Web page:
The provisional constitution guarantees property rights, but securing ownership is complicated by a mixture of formal and informal or traditional systems governing land rights. Procedures for registering property and businesses are impeded by corruption and other barriers, and disputes can lead to intimidation and violence. The Shabaab and other extremist groups manage elaborate extortion and “taxation” schemes, placing tremendous pressure on business owners.
Women do not enjoy equal rights to inherit property and are often denied the assets to which they are legally entitled due to discriminatory social norms.
|Do individuals enjoy personal social freedoms, including choice of marriage partner and size of family, protection from domestic violence, and control over appearance?||0.000 4.004|
Sexual violence remains a major problem, especially for displaced persons. Perpetrators include government troops and militia members. Forced and early marriage are also widespread in the country. The Shabaab impose forced marriages with their fighters, and individuals can face strong societal pressure to marry or not marry within certain clans. In August 2020 lawmakers began consideration of draft legislation that would effectively permit minors to marry based on physical maturity and make it more difficult to penalize forced marriage. Female genital mutilation is extremely common despite a formal ban.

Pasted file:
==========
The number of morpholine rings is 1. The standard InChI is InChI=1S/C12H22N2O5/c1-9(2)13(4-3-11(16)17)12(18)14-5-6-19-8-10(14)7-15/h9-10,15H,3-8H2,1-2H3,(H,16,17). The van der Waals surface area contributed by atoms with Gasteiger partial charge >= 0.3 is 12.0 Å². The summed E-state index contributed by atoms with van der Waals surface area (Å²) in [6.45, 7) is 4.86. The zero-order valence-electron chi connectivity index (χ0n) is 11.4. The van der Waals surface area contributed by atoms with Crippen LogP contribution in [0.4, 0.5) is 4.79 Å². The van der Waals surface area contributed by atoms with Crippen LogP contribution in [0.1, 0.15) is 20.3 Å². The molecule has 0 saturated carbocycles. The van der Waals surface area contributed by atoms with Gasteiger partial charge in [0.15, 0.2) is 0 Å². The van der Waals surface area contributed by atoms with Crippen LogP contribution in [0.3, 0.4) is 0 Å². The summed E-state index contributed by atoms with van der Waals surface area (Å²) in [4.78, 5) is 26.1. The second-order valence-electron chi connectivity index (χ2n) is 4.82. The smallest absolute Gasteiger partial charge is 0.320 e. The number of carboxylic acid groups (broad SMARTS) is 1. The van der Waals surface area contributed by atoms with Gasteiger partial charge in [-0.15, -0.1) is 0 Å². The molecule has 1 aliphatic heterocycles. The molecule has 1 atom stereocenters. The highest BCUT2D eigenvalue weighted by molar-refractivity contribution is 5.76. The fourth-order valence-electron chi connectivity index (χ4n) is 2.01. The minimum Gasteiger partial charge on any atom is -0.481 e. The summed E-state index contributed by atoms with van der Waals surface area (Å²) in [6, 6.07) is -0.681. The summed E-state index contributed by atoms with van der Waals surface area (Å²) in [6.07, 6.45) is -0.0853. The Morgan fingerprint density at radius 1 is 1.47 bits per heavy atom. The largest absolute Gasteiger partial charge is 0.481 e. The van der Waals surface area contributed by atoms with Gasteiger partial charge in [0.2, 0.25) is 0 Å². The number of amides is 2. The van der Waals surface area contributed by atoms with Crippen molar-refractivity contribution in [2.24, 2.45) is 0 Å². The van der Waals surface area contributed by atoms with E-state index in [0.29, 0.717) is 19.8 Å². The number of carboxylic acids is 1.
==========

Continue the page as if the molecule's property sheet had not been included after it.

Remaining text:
|Do individuals enjoy equality of opportunity and freedom from economic exploitation?||0.000 4.004|
Child labor and trafficking in persons for the purposes of sexual exploitation or forced labor are common. Refugees and displaced persons are particularly vulnerable to exploitation, and these populations also suffered disproportionately from the economic effects of the COVID-19 pandemic and related restrictions in 2020. Children are abducted or recruited to serve as fighters by the Shabaab and to a lesser extent by government and militia forces.
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Global Freedom Score8 100 not free